• [0114]
    As shown in FIG. 13A, in one embodiment of the invention, a collar 1302 is positioned over the end of the mid-fitment. As shown in FIG. 13B, the collar has an internal diameter sufficient to fit over the fluid delivery-line component. As shown in FIG. 13C, the collar is placed over the mid-fitment assembly. In one embodiment of the invention the collar is an interference fit. In another embodiment of the invention, the collar is adhered in place. The collar assists in securing the mid-fitment assembly and is useful to protect the components of the mid-fitment assembly from disruption, e.g., mechanical disruption or moisture. The collar provides an added physical barrier to maintain the sterility of the system. The collar also protects a subject from coming into contact with the components of the mid-fitment assembly leading to disruption of the mid-fitment assembly or potential to electrocution of a subject.
  • [0115]
    An end-fitment of the invention is illustrated in FIG. 14. As shown in FIG. 14A, in another embodiment of the invention, the fitment is an end-fitment. The end-fitment is useful to connect an end of a fluid delivery-line component of the system to a terminal fitment (e.g., a needle or catheter), or to connect an end of a fluid delivery-line component of the system to a fitment connected to a source bag. As shown in FIG. 14A, the end-fitment of the invention has a luer-lock feature 1402 that secures another fitment, e.g., a needle, catheter or fitment connected to a source bag. The end-fitment also has a collar-lock feature 1403 to secure a fitted collar over the end-lock assembly. In one embodiment of the invention, the end-fitment has a temperature sensor well feature (See FIG. 14A, feature 1405; FIG. 14B, feature 1406). In one embodiment of the invention, a sensor-mounted gasket is placed in the end-fitment. The sensor is a temperature sensor that is placed in contact with the fluid such that there is direct sensing of the temperature of the fluid in the system. As shown in FIG. 14A and FIG. 14B, well 1405 and 1406 is located in the end-fitment to receive the gasket and temperature sensor. In one embodiment of the invention, the temperature sensor is placed in the end-fitment without the use of a gasket. An adhesive material, e.g., silicone (e.g., RTV) or epoxy, can be dispensed in the temperature sensor well to secure the temperature sensor in the end-fitment. The end-fitment of the invention also has a shelf 1407 for a heater element push-lock connector or with center ring cut-out for crimp and solder-style heater element connector clearance.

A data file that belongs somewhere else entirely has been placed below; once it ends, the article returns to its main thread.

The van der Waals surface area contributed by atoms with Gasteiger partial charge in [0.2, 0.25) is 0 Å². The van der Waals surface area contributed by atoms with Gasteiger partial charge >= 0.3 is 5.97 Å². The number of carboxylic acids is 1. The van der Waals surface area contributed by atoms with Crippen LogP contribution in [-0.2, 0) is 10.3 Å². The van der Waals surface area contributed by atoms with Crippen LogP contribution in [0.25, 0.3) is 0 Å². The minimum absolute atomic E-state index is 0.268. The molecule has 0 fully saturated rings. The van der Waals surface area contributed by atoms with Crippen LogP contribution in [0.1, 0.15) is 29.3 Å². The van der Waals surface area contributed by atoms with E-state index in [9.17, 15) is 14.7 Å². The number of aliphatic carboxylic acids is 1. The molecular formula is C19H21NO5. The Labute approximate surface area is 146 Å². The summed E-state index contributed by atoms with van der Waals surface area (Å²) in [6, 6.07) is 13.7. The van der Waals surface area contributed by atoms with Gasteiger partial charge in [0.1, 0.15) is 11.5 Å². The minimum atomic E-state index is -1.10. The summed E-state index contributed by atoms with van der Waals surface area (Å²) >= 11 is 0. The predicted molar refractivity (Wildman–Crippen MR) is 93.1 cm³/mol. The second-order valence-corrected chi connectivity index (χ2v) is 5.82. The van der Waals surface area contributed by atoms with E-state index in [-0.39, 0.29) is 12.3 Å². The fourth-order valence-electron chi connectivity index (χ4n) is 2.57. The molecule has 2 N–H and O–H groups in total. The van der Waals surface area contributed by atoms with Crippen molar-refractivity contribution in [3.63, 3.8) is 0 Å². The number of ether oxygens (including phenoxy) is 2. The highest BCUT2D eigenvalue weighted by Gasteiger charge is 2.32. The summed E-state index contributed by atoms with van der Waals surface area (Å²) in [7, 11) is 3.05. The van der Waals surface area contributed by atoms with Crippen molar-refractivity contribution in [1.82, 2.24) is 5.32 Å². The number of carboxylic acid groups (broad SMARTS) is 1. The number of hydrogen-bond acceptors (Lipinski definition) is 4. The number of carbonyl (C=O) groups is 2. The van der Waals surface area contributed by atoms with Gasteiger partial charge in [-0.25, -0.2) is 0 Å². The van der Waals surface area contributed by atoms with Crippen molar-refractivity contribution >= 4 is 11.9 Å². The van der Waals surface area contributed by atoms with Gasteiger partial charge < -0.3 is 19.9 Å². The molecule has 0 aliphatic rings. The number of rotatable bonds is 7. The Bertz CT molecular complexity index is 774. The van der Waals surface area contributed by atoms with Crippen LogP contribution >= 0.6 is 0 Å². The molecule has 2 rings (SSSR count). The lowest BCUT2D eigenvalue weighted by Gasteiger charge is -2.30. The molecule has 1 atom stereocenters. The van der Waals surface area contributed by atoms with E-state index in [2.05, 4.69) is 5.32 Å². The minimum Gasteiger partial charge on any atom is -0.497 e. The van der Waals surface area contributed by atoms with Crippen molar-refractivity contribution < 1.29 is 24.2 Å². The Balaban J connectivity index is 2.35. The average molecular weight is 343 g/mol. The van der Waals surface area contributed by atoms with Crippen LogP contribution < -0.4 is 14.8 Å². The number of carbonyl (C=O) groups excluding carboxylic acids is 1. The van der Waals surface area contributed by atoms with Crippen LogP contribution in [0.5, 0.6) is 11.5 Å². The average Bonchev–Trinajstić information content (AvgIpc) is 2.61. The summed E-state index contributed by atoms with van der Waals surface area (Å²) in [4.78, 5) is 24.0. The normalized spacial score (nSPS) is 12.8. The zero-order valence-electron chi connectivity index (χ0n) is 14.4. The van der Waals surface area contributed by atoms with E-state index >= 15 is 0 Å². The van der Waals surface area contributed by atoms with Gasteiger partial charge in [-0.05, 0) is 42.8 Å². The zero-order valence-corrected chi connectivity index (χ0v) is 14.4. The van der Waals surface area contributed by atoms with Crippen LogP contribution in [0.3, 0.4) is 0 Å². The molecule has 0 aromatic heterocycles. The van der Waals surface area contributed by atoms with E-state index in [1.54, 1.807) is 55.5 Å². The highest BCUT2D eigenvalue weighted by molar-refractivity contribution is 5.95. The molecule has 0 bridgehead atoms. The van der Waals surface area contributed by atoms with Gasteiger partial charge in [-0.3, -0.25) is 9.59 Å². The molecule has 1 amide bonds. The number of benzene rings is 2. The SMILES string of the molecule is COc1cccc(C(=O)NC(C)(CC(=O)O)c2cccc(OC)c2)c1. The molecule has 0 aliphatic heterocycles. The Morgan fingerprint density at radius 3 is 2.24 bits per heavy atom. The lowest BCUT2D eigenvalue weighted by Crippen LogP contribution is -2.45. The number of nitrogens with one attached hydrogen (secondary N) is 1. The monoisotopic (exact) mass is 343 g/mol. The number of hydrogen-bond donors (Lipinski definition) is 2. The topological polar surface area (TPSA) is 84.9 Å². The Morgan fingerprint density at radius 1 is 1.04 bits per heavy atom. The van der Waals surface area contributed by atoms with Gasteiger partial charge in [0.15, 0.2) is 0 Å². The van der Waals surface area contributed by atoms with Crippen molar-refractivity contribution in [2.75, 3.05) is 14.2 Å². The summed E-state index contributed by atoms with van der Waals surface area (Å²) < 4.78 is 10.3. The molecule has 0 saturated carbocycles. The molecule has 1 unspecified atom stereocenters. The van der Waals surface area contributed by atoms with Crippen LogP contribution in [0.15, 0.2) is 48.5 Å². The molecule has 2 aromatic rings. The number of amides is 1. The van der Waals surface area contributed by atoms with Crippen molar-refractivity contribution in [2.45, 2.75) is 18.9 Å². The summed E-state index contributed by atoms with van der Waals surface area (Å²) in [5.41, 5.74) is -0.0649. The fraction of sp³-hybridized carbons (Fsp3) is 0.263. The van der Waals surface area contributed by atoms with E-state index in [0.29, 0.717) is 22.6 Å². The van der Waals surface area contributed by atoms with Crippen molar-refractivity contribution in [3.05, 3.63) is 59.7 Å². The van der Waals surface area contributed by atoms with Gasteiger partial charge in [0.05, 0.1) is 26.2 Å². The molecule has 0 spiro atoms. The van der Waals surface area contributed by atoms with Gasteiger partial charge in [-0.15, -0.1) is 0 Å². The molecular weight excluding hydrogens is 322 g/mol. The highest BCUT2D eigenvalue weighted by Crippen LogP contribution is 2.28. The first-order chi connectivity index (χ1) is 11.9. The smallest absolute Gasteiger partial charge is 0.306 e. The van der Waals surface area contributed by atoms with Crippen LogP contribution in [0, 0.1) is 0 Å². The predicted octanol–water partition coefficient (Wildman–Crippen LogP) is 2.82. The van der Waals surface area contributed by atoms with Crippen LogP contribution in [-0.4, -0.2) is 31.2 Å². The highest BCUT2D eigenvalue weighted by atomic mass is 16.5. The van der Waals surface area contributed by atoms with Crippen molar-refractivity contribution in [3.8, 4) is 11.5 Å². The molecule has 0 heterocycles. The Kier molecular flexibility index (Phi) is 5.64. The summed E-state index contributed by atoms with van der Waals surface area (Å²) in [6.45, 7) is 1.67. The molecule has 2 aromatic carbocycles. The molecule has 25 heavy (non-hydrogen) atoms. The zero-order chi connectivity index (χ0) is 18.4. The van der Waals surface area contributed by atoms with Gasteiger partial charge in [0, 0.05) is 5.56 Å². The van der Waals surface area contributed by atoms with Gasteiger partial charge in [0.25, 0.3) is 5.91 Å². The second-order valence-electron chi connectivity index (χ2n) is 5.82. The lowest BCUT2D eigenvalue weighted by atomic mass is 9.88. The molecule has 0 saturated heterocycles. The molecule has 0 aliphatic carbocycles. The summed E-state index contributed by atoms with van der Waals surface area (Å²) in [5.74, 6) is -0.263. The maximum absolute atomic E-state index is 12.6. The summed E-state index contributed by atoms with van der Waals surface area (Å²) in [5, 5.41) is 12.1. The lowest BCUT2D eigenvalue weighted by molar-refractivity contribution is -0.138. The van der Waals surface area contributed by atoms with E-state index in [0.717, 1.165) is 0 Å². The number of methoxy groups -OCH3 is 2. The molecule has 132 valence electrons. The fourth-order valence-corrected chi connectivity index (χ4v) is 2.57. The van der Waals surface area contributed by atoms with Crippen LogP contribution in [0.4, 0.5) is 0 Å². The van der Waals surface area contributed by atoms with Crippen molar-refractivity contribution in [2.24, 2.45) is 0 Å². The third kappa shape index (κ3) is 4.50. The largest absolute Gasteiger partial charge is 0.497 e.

• [0116]
    FIG. 15A further illustrates the temperature sensor 1502, sensor gasket 1503 and end-fitment 1504 useful in some embodiments of the end-fitment assembly of the invention. FIG. 15B illustrates the placement of the temperature sensor and sensor gasket in the sensor-well of the end-fitment. FIG. 15C illustrates a view of the end-fitment illustrating the exposure of the temperature sensor to inner lumen such that it contact the fluid for direct temperature sensing measurement. Similarly, FIG. 16A illustrates the exposure of the temperature sensor 1602 to the inner lumen such that it contacts the fluid for direct temperature sensing measurement. FIG. 16A further illustrates the alignment of the temperature sensor leads with the extrusion lumen in order for the lumen to act as a wire-way 1603. This is particularly relevant where the fluid delivery-line component has outer lumen used a conduit for the temperature sensor wire. The location of the heater element wire is also notable 1604.
  • [0117]